5 ways journalists can improve reporting on the child-welfare system
On March 8, more than 20 youth workers, parents, advocates, politicians and concerned community members came together to share their perspectives on how journalists can improve coverage of child-welfare issues.
It was an inspiring gathering fuelled by an extraordinary amount of knowledge and expertise. Many in the room shared difficult personal stories of their experiences with the child-welfare system, and offered generous feedback on how media coverage can improve.
Based on nearly five pages of flip-chart notes, here’s a summary of what we heard.
Currently, media coverage of the child welfare system is:
- Almost non-existent.
- Often negative, focusing on extreme cases with tragic outcomes.
- Paints youth, Indigenous families and parents as damaged or broken. This serves to reinforce negative stereotypes and perpetuate a narrative of us versus them.
- Reported out of context. What’s the backstory? How did we get here? What are the systemic forces at play, like colonization and racism?
- Reinforces an assumed power dynamic. Coverage portrays child-welfare government agencies and their employees as holding all of the power, and everyone else as victims.
Ideally, media coverage of the child welfare system would:
- Make space for perspectives of youth, parents and Indigenous people. In other words, media coverage would centre lived experience and lessons learned. That means hiring more former youth in care and Indigenous journalists to research and report on the child-welfare system.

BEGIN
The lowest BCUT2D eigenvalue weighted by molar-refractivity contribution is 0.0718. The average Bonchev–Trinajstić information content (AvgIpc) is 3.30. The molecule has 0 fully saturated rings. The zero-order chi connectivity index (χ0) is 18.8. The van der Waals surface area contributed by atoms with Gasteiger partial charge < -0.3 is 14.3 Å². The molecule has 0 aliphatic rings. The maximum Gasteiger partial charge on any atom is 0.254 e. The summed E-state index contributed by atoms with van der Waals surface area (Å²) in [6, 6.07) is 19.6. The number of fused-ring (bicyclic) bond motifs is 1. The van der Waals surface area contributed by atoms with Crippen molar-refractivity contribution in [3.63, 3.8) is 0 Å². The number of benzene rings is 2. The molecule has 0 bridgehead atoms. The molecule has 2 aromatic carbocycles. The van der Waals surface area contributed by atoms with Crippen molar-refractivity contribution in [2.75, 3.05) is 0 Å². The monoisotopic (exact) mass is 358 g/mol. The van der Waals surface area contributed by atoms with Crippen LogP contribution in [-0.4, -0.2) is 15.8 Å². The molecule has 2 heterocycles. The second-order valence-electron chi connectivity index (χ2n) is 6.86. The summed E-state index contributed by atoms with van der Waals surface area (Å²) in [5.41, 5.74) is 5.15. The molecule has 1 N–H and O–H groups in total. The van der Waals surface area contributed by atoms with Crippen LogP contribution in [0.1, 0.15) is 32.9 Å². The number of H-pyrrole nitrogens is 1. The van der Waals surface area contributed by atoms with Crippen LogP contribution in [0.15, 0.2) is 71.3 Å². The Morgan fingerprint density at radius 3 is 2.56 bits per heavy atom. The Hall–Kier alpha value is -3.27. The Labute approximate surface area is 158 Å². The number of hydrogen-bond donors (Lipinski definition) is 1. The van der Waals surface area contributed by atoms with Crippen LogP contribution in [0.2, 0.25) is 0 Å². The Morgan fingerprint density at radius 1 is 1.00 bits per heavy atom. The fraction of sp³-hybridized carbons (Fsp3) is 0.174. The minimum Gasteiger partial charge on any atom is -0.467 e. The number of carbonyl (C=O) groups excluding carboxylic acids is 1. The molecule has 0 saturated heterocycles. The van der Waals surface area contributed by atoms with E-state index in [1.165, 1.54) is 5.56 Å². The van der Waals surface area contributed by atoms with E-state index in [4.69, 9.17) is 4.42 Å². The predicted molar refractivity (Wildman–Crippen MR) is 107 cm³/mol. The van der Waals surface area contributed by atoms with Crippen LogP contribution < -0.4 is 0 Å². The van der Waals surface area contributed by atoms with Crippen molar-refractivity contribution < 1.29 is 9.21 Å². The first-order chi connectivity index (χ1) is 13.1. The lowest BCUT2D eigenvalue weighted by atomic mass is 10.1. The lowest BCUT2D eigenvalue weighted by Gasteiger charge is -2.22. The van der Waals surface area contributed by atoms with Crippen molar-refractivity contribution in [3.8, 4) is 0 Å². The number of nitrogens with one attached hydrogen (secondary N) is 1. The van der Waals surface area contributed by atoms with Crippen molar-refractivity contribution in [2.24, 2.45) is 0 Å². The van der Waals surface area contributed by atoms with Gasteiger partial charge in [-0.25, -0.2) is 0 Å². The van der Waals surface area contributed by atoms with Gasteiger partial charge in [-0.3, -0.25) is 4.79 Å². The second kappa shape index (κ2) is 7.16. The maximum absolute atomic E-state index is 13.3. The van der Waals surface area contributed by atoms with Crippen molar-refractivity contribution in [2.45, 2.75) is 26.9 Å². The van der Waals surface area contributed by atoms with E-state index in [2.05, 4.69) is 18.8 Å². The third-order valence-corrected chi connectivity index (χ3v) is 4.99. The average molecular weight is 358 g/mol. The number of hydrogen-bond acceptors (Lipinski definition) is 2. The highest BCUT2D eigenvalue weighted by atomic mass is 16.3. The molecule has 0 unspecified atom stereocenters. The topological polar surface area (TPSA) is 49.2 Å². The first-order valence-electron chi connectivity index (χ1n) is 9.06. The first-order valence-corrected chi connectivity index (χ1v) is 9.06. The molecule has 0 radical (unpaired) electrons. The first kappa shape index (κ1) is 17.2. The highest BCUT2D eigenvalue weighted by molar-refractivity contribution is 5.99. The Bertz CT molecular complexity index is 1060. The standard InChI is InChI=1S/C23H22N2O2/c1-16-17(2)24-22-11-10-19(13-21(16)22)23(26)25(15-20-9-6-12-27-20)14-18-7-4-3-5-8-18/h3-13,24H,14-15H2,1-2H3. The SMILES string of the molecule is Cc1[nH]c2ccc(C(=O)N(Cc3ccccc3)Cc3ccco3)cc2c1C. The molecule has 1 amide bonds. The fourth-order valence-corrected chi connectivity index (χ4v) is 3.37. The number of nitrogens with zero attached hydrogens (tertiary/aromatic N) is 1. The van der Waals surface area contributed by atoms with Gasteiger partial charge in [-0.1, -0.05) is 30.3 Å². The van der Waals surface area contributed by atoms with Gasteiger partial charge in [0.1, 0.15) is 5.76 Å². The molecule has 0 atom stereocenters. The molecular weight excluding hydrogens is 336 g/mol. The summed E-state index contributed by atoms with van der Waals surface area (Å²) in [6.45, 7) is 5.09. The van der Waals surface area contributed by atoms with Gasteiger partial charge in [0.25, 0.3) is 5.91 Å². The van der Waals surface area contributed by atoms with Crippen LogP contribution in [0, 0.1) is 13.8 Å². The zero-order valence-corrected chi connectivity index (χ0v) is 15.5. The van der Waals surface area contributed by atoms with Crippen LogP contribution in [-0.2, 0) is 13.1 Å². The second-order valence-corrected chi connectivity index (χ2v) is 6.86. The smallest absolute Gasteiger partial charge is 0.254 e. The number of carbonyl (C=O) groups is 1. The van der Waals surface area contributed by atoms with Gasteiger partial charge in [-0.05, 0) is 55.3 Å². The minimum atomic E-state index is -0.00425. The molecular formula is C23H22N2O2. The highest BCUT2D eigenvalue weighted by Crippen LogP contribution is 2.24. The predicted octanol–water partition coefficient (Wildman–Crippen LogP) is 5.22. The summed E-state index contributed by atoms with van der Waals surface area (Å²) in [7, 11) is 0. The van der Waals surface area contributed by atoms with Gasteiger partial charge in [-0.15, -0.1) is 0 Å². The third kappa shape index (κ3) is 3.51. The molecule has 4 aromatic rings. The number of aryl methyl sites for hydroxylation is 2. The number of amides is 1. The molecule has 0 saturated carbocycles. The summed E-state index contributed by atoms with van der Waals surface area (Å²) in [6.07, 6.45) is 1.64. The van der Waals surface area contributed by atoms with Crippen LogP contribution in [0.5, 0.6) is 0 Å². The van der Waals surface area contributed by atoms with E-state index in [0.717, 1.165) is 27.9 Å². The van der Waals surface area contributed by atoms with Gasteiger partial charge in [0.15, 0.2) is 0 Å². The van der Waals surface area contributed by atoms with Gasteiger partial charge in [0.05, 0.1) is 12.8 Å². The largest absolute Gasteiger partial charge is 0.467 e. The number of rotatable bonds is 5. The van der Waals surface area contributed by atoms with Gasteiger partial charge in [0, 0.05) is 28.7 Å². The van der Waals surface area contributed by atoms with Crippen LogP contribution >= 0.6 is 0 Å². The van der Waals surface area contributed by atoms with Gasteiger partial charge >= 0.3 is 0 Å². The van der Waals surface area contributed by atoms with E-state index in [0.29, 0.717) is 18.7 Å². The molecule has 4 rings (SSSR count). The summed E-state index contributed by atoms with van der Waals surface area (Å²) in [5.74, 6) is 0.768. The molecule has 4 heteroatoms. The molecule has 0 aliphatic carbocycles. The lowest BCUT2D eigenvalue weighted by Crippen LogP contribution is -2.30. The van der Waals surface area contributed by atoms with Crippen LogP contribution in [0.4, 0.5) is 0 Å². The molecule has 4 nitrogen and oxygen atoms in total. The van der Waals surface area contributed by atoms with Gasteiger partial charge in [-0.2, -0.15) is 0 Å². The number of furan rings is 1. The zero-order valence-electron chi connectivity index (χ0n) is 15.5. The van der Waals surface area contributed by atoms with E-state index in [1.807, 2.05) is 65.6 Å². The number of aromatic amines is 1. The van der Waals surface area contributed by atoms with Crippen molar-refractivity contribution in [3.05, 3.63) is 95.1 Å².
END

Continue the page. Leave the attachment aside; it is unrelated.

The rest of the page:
- Destigmatize experience with the system. Show that it can happen to anyone by sharing perspectives from a diverse range of families affected by the system.
- Humanize stories by sharing the full context of who they are and how they got here.
- Educate the public on the realities of the system and provide resources for people navigating it. Offer information for youth and parents they can use, like where to access services, how to cope with stress, or how to support youth on the fetal alcohol spectrum. Educating the public includes creating and sharing best reporting practices, so people interviewed by media are clear on their rights and the possible implications of sharing their stories publicly.
- Show what’s working well, too. In addition to scrutinizing what’s wrong with the system, media should also publish stories that feature positive initiatives that uplift and show us a way out of crisis.
Where do I start?
Here are a few story ideas and angles suggested by the community:
- Investigate the role and cost of child-welfare courts
- Investigate the cost of prevention compared to emergency stopgap measures
- Investigate the resources required to keep kids with their families, and compare this to the cost of child apprehensions
- Tell stories of youth taking action toward improving child welfare
- Dig into the barriers youth in care face in moving forward with their lives after care
- Map the system and all players involved
- Look at how ministry workers are held to account
- Dig into the complaint process, and expose how it may be flawed
Reporter Brielle Morgan with The Discourse is currently leading Spotlight: Child Welfare, a collaborative journalism project that aims to deepen and improve reporting on B.C.’s child welfare system. The team includes journalists reporting for The Discourse, The Tyee, Star Metro, Black Press, the National Observer, the Vancouver Courier and The Runner.
There are many ways to get involved. Currently, the team’sasking for feedback from parents whose children were removed within the past five years, foster parents, extended-family caregivers, and support workers on how families are being supported — or not.
Editor’s note, March 26, 2019: An earlier version of this story featured different images from the event.